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“Tsotsi,” “Rolling Family,” “Look Both Ways,” “My Nikifor” Kick Off Portland Film Fest

"Tsotsi," "Rolling Family," "Look Both Ways," "My Nikifor" Kick Off Portland Film Fest

The Northwest Film Center is set to kick off the 29th Portland International Film Festival this Friday, February 10. A slate of 150 films is planned for the festival, including four screening on opening night. The festival, which bills itself as Oregon’s biggest film event of the year, runs through February 25.

In Pablo Trapero‘s partly autobiographical “Rolling Family” (Argentina), a grandmother gathers four generations of her family into a camper to attend her niece’s wedding. Also screening on opening night is “Look Both Ways,” by Sarah Watt (Australia). The film, which features both live action and animation, follows a group of people over one weekend as they deal with separate tragedies. Gavin Hood‘s “Tsotsi” (“thug” in South African street slang) is about a young man, an orphan, who leads a violent life in Johannesburg’s ghettos. He winds up with a baby in his care after he shoots the baby’s mother in a carjacking. “Tsotsi” is a nominee for the 2006 Best Foreign Language Film Oscar. “My Nikifor,” by Krzysztof Krauze (Poland), is a portrait of real-life “self-styled street artist” Nikifor and his friendship with state-employed painter Marian Wlosinski.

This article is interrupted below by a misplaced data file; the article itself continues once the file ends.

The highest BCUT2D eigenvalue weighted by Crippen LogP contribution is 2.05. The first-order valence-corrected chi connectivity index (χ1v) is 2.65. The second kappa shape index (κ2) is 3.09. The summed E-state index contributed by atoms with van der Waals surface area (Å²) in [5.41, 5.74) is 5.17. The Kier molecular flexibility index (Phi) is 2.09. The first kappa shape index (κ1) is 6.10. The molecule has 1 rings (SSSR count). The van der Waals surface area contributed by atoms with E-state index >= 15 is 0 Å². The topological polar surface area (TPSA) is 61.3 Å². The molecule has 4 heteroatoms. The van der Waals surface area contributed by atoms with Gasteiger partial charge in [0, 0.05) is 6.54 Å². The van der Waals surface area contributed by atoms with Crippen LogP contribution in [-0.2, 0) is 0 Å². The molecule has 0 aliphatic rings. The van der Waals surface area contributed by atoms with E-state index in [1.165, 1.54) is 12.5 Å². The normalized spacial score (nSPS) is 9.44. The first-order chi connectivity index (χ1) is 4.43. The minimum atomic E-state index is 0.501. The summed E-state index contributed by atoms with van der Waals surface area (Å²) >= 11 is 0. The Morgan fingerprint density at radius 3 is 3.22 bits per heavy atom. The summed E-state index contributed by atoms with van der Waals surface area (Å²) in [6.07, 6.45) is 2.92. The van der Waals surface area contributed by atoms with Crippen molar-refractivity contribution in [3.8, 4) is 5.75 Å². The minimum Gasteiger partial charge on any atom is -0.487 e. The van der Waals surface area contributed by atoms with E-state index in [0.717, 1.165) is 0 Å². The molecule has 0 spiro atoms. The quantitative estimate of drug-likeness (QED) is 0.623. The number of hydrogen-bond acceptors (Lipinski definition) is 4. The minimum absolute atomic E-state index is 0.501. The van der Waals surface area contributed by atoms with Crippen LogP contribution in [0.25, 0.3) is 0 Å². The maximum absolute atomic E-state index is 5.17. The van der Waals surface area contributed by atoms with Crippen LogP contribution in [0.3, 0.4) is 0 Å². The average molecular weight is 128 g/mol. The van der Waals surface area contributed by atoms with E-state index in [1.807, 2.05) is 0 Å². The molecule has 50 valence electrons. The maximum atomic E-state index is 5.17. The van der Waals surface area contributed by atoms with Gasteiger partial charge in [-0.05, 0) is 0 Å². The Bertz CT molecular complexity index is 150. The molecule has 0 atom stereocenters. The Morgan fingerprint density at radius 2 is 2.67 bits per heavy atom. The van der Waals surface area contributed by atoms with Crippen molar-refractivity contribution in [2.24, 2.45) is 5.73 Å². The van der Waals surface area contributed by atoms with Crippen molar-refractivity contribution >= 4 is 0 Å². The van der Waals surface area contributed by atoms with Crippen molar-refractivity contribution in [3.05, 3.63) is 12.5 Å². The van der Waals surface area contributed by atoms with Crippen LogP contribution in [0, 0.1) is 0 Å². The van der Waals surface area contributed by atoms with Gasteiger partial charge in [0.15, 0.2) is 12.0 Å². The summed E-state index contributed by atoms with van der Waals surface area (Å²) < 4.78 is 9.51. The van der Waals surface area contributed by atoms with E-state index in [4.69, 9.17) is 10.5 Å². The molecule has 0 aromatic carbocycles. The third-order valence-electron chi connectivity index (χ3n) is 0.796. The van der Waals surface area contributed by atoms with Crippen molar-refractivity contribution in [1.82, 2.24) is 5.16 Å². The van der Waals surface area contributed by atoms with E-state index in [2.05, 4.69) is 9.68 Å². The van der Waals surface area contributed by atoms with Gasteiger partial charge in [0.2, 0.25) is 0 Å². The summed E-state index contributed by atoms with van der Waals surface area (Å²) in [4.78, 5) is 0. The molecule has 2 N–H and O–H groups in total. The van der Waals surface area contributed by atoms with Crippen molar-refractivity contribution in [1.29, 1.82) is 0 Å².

Sixteen films submitted for consideration for a Best Foreign Language Film Oscar this year will have their Portland premieres at the festival. Among the 16 films are “Tsotsi,” “Sophie Scholl: The Final Days,” by Marc Rothemund (Germany) and “Joyeux Noel” (“Merry Christmas”), by Christian Carion (France).

Other festival highlights include the New Directors showcase, which will feature such films as Gilles Porte and Yolande Moreau‘s “When the Sea Rises,” about a traveling performer who becomes involved with a man she meets on the road. Jeff Zimbalist and Matt Mochary‘s “Favela Rising,” about an activist working for change in a Brazilian slum, and Heidi Ewing and Rachael Grady‘s “Boys of Baraka,” about four boys from inner-city Baltimore selected to attend school in rural Kenya, are part of the New Directors showcase as well as the Documentary Views showcase. Forty-six shorts will also screen as part of the festival.

For a full lineup of films and schedule of events, visit the festival Web site.

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